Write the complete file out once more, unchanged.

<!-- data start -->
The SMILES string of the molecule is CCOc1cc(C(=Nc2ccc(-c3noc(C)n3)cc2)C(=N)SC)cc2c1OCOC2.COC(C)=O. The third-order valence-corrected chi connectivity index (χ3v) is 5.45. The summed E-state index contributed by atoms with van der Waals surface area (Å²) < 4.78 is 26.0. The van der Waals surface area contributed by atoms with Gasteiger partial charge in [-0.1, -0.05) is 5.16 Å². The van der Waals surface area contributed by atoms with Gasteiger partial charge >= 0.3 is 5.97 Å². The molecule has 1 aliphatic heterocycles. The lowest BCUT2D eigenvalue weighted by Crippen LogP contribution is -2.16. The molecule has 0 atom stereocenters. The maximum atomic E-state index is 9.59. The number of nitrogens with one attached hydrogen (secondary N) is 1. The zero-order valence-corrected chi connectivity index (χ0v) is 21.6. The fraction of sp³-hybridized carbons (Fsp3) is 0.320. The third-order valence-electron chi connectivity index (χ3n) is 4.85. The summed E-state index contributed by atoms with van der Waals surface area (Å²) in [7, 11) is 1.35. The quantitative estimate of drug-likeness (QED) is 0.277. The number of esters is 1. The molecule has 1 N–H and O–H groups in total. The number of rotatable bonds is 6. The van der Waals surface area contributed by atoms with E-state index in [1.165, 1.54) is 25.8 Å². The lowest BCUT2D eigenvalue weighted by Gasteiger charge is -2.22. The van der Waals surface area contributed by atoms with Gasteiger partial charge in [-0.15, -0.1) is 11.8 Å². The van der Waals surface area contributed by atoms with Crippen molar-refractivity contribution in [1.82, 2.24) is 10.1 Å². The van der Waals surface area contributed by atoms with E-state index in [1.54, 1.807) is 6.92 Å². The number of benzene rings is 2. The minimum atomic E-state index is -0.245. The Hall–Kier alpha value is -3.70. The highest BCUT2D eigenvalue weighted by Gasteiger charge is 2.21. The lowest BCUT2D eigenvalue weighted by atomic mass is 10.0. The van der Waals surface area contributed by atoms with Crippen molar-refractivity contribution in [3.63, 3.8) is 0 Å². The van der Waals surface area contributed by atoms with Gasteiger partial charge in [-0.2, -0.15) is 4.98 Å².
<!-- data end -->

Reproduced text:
The SMILES string of the molecule is CCOc1cc(C(=Nc2ccc(-c3noc(C)n3)cc2)C(=N)SC)cc2c1OCOC2.COC(C)=O. The third-order valence-corrected chi connectivity index (χ3v) is 5.45. The summed E-state index contributed by atoms with van der Waals surface area (Å²) < 4.78 is 26.0. The van der Waals surface area contributed by atoms with Gasteiger partial charge in [-0.1, -0.05) is 5.16 Å². The van der Waals surface area contributed by atoms with Gasteiger partial charge >= 0.3 is 5.97 Å². The molecule has 1 aliphatic heterocycles. The lowest BCUT2D eigenvalue weighted by Crippen LogP contribution is -2.16. The molecule has 0 atom stereocenters. The maximum atomic E-state index is 9.59. The number of nitrogens with one attached hydrogen (secondary N) is 1. The zero-order valence-corrected chi connectivity index (χ0v) is 21.6. The fraction of sp³-hybridized carbons (Fsp3) is 0.320. The third-order valence-electron chi connectivity index (χ3n) is 4.85. The summed E-state index contributed by atoms with van der Waals surface area (Å²) in [7, 11) is 1.35. The quantitative estimate of drug-likeness (QED) is 0.277. The number of esters is 1. The molecule has 1 N–H and O–H groups in total. The number of rotatable bonds is 6. The van der Waals surface area contributed by atoms with E-state index in [1.165, 1.54) is 25.8 Å². The lowest BCUT2D eigenvalue weighted by Gasteiger charge is -2.22. The van der Waals surface area contributed by atoms with Gasteiger partial charge in [-0.15, -0.1) is 11.8 Å². The van der Waals surface area contributed by atoms with Crippen molar-refractivity contribution in [1.82, 2.24) is 10.1 Å². The van der Waals surface area contributed by atoms with E-state index in [1.54, 1.807) is 6.92 Å². The number of benzene rings is 2. The minimum atomic E-state index is -0.245. The Hall–Kier alpha value is -3.70. The highest BCUT2D eigenvalue weighted by Gasteiger charge is 2.21. The lowest BCUT2D eigenvalue weighted by atomic mass is 10.0. The van der Waals surface area contributed by atoms with Crippen molar-refractivity contribution in [3.63, 3.8) is 0 Å². The van der Waals surface area contributed by atoms with Gasteiger partial charge in [-0.2, -0.15) is 4.98 Å².